In the past, businesses like his “had many options that were available to us” for housing, Matsuoka said. “Now there are zero options … If you are pulling your staff from Wantagh and have to add to the trade parade, we are only hurting ourselves.”

Plumb said the population density of the village, which is only 2 square miles, would weigh on efforts to provide things like workforce housing. Later, he elaborated on that by suggesting that regional solutions needed to be found for affordable housing.

And Schiavoni agreed, saying he saw a need for continued planning for the broader region, including North Haven and Noyac. The new Community Housing Fund could help the town subsidize and find suitable locations for workforce housing, he added.

For Croxton, the immediate threat is that Local Law 12, which was passed in the summer of 2022 to make it easier to develop affordable housing in the village business and office zones, would undo the protections that were put in place following a 2008 planning study.

“For the past 15 years, we have had a guardian,” he said. “It’s no accident that we still hang on to a lot of that unique character” that makes the village special.

Larocca said he was most concerned about a growing divide in the community between the working-class locals and the more well-heeled newcomers. “There’s a political gap among those communities, and I have not been particularly successful in finding the bridges,” he said.

As an example, he cited the Village Board’s effort to create affordable housing legislation. “The first thing that happened, we got sued,” he said of a lawsuit filed by Save Sag Harbor. “Some of the most privileged people in this community are suing to stop affordable housing. Let’s call it what it is. It’s an assault on affordable housing.”

Croxton insisted that Save Sag Harbor supported the proper placement of affordable housing. He praised a recent proposal put forth by Trustee Tom Gardella to develop a number of affordable units on the site of the firehouse and Highway Department garage.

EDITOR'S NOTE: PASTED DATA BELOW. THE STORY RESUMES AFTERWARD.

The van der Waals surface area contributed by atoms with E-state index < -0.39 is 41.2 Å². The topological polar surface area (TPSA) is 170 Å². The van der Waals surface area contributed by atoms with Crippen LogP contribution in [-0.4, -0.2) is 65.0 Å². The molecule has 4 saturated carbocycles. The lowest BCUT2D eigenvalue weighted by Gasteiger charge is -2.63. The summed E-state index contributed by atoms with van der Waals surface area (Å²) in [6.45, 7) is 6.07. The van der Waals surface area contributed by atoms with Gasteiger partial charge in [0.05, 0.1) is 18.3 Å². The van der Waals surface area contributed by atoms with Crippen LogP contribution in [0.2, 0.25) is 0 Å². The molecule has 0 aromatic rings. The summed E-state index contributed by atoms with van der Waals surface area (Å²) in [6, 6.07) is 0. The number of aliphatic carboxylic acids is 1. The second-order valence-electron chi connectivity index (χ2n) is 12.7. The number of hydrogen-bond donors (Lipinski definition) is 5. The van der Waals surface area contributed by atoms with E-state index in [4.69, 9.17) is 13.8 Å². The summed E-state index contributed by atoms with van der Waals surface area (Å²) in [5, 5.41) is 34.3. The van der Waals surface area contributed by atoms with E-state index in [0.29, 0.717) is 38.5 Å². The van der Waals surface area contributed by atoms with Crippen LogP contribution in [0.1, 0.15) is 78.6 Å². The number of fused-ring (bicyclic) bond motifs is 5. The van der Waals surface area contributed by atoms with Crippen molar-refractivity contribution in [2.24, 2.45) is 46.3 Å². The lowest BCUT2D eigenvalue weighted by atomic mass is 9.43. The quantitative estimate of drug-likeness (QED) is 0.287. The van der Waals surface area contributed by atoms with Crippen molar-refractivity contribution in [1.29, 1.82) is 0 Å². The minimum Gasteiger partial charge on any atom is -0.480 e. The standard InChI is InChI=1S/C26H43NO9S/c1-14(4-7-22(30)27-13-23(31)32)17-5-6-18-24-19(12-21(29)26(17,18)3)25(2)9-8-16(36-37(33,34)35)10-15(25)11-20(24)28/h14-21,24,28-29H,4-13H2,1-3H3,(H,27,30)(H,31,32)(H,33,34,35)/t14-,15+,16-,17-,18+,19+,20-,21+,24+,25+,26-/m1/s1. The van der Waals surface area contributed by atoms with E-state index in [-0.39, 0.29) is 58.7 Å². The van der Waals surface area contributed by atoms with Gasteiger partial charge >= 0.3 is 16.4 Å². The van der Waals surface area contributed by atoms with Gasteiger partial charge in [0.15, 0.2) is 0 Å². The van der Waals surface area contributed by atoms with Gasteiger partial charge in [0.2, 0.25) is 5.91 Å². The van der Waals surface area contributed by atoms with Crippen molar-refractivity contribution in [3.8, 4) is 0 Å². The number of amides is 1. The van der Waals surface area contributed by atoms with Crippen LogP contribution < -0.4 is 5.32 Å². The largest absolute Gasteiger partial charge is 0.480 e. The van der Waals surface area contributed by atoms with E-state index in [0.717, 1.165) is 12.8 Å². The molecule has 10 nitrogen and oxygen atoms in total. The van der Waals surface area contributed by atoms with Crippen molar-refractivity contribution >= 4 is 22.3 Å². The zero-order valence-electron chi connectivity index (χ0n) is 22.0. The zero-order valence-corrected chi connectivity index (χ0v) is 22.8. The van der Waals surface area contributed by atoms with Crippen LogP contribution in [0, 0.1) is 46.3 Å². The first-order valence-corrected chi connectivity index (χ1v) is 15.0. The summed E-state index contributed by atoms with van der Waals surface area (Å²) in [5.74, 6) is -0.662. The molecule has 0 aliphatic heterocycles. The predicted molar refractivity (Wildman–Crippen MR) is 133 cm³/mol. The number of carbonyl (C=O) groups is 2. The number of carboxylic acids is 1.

He stressed that the lawsuit went beyond the issue of affordable housing and was filed because of fears that the law would undo the 2008 protections limiting the size of stores on Main Street. By offering incentives for affordable housing, the village could unwittingly be allowing what “will become a driver of a new Sag Harbor, because there are enormous profit incentives,” he said.

Plumb said he had developed second thoughts about Local Law 12 as well, saying developers would request high-density developments because that was the only way they would be economically feasible. He cited other concerns, such as a provision that would allow developers to provide their own parking plan. “Are you saying someone is going to come here and offer more parking than they need?” he asked.

But he stressed that the law did not grant a developer anything as a matter of right. “It merely allows an application to be filed,” he said.

Larocca, who said Save Sag Harbor had never brought an alternative proposal for housing to the table, surprised some in the audience with is comments about the lawsuit over Local Law 12.